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Capstone class combats waste with Lloyd EcoSwap

Portland State University Capstone students teamed up with the Lloyd EcoDistrict, Community Environmental Services, and the Institute for Sustainable Solutions to host an EcoSwap event this August at National Night Out—an annual neighborhood event in the Lloyd district.

The Capstone course, taught by professor Barry Messer, focused on waste and materials management within the Lloyd EcoDistrict, which is located in Northeast Portland.

The event served as a pilot program to uncover the kinds of materials that businesses and residents accumulate, and have no idea what to do with them when they’re no longer useful. At the EcoSwap—set up to collect shoes, art and office supplies, vinyl materials, and coats—people were encouraged to take what they wanted, and the leftover materials were collected by designated organizations that had the means to reuse or recycle them.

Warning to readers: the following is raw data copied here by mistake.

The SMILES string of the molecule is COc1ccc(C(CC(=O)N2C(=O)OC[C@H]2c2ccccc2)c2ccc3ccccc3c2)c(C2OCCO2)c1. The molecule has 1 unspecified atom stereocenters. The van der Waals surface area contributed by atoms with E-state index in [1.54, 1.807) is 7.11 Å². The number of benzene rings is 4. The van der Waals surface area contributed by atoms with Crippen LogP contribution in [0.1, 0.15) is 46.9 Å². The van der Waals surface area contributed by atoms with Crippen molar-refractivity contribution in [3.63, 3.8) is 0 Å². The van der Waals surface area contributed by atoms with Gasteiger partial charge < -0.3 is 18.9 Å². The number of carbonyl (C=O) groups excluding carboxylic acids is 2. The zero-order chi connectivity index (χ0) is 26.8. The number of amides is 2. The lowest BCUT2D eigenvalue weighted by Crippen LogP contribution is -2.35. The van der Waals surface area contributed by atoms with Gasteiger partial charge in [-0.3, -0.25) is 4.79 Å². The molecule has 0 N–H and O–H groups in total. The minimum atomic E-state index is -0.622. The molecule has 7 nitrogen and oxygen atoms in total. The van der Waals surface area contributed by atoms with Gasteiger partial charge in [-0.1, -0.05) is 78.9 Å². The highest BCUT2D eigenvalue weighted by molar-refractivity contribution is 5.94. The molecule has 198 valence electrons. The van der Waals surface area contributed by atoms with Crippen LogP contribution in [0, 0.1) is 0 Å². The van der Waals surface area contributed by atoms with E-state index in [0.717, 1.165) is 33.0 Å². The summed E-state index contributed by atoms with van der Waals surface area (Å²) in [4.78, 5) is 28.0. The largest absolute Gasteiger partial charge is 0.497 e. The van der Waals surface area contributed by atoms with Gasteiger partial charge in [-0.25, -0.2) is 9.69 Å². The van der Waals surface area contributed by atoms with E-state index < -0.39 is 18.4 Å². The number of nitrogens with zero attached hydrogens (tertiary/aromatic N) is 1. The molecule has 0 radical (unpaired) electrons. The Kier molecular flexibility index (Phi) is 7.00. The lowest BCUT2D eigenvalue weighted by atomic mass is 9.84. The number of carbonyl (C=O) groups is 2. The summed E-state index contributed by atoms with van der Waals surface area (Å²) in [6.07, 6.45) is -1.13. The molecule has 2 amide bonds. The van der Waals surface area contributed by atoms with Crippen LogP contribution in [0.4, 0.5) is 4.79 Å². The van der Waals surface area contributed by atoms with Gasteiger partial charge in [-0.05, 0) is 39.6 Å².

“Sure, you can drop off your stuff at Goodwill, but where does it really end up, and at what price? It’s nice to know exactly where your stuff is going and that someone will get a good use out of it,” said Bill Thompson, a student in Messer’s class.

PSU’s Architecture School claimed the vinyl banners that were collected at the EcoSwap. Office and art supplies went to the PSU ReUse Room. Old tennis shoes and coats were donated to Central City Concern to go to the homeless. The majority of the shoes and coats collected during the EcoSwap were adopted right away on site.   

Participants were surveyed to find out what materials they would like to bring in to the next event. Common items reported were electronics, clothing, and kitchen supplies.       

“The whole point is to intercept materials before they head to the landfill, and find a home for them. We live in an era where stuff is everywhere, and we need to start finding innovative alternatives to the garbage can,” said Gabriel Rousseau, another PSU student.

The EcoSwap event will be first of many more programs to help connect the community in managing their materials. In addition to planning and producing the event, students met with many businesses and residents of the Lloyd EcoDistrict, sparking many conversation about alternatives to the landfill and strategies for waste reduction.

Students Madilynn Bishop (left), Katie Davis, and Levi Winkler.

For more information on the EcoDistrict visit ecolloyd.org.